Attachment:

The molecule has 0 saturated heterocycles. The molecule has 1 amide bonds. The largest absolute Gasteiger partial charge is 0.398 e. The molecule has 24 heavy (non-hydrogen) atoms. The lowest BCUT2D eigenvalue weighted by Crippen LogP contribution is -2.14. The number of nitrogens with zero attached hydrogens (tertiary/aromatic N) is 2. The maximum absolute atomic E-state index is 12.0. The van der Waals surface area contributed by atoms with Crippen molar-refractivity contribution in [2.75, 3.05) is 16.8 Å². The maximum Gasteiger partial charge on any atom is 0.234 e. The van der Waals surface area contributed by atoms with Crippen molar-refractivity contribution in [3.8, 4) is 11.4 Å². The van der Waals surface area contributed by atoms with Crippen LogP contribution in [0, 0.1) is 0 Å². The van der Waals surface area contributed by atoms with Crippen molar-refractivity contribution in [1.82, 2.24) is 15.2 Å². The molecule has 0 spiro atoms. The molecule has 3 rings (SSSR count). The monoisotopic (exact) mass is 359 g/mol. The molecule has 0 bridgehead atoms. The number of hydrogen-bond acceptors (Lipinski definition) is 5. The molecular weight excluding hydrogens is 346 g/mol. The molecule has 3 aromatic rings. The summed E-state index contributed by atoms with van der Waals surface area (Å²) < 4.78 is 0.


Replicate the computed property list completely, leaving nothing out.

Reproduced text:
The molecule has 0 saturated heterocycles. The molecule has 1 amide bonds. The largest absolute Gasteiger partial charge is 0.398 e. The molecule has 24 heavy (non-hydrogen) atoms. The lowest BCUT2D eigenvalue weighted by Crippen LogP contribution is -2.14. The number of nitrogens with zero attached hydrogens (tertiary/aromatic N) is 2. The maximum absolute atomic E-state index is 12.0. The van der Waals surface area contributed by atoms with Crippen molar-refractivity contribution in [2.75, 3.05) is 16.8 Å². The maximum Gasteiger partial charge on any atom is 0.234 e. The van der Waals surface area contributed by atoms with Crippen molar-refractivity contribution in [3.8, 4) is 11.4 Å². The van der Waals surface area contributed by atoms with Crippen LogP contribution in [0, 0.1) is 0 Å². The van der Waals surface area contributed by atoms with Crippen molar-refractivity contribution in [1.82, 2.24) is 15.2 Å². The molecule has 0 spiro atoms. The molecule has 3 rings (SSSR count). The monoisotopic (exact) mass is 359 g/mol. The molecule has 0 bridgehead atoms. The number of hydrogen-bond acceptors (Lipinski definition) is 5. The molecular weight excluding hydrogens is 346 g/mol. The molecule has 3 aromatic rings. The summed E-state index contributed by atoms with van der Waals surface area (Å²) < 4.78 is 0.